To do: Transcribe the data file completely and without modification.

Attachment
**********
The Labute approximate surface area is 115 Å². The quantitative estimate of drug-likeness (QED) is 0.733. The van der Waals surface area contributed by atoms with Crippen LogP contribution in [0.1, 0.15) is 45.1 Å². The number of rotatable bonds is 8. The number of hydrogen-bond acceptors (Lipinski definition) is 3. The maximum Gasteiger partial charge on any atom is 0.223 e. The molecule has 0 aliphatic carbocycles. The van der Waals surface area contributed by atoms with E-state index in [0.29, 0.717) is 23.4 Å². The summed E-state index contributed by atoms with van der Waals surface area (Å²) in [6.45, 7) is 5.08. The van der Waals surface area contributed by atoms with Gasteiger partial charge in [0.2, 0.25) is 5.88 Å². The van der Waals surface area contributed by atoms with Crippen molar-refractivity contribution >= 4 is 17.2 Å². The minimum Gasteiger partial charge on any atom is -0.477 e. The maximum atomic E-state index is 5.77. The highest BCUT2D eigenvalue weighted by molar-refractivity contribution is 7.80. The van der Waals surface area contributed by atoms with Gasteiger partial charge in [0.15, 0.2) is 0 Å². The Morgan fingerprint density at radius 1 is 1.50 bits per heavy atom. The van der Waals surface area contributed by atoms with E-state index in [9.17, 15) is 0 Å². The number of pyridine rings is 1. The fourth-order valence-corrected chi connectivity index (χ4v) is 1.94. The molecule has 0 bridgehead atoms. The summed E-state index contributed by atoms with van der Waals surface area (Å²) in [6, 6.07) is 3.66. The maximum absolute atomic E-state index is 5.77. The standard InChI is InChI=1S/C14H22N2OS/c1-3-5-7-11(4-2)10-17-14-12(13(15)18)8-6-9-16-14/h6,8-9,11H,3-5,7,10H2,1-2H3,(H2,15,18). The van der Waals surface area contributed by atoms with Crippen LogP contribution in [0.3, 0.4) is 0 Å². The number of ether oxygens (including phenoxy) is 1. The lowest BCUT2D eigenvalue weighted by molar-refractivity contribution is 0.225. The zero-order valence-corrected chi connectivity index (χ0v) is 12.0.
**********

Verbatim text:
The Labute approximate surface area is 115 Å². The quantitative estimate of drug-likeness (QED) is 0.733. The van der Waals surface area contributed by atoms with Crippen LogP contribution in [0.1, 0.15) is 45.1 Å². The number of rotatable bonds is 8. The number of hydrogen-bond acceptors (Lipinski definition) is 3. The maximum Gasteiger partial charge on any atom is 0.223 e. The molecule has 0 aliphatic carbocycles. The van der Waals surface area contributed by atoms with E-state index in [0.29, 0.717) is 23.4 Å². The summed E-state index contributed by atoms with van der Waals surface area (Å²) in [6.45, 7) is 5.08. The van der Waals surface area contributed by atoms with Gasteiger partial charge in [0.2, 0.25) is 5.88 Å². The van der Waals surface area contributed by atoms with Crippen molar-refractivity contribution >= 4 is 17.2 Å². The minimum Gasteiger partial charge on any atom is -0.477 e. The maximum atomic E-state index is 5.77. The highest BCUT2D eigenvalue weighted by molar-refractivity contribution is 7.80. The van der Waals surface area contributed by atoms with Gasteiger partial charge in [0.15, 0.2) is 0 Å². The Morgan fingerprint density at radius 1 is 1.50 bits per heavy atom. The van der Waals surface area contributed by atoms with E-state index in [9.17, 15) is 0 Å². The number of pyridine rings is 1. The fourth-order valence-corrected chi connectivity index (χ4v) is 1.94. The molecule has 0 bridgehead atoms. The summed E-state index contributed by atoms with van der Waals surface area (Å²) in [6, 6.07) is 3.66. The maximum absolute atomic E-state index is 5.77. The standard InChI is InChI=1S/C14H22N2OS/c1-3-5-7-11(4-2)10-17-14-12(13(15)18)8-6-9-16-14/h6,8-9,11H,3-5,7,10H2,1-2H3,(H2,15,18). The van der Waals surface area contributed by atoms with Crippen LogP contribution in [0.3, 0.4) is 0 Å². The number of ether oxygens (including phenoxy) is 1. The lowest BCUT2D eigenvalue weighted by molar-refractivity contribution is 0.225. The zero-order valence-corrected chi connectivity index (χ0v) is 12.0.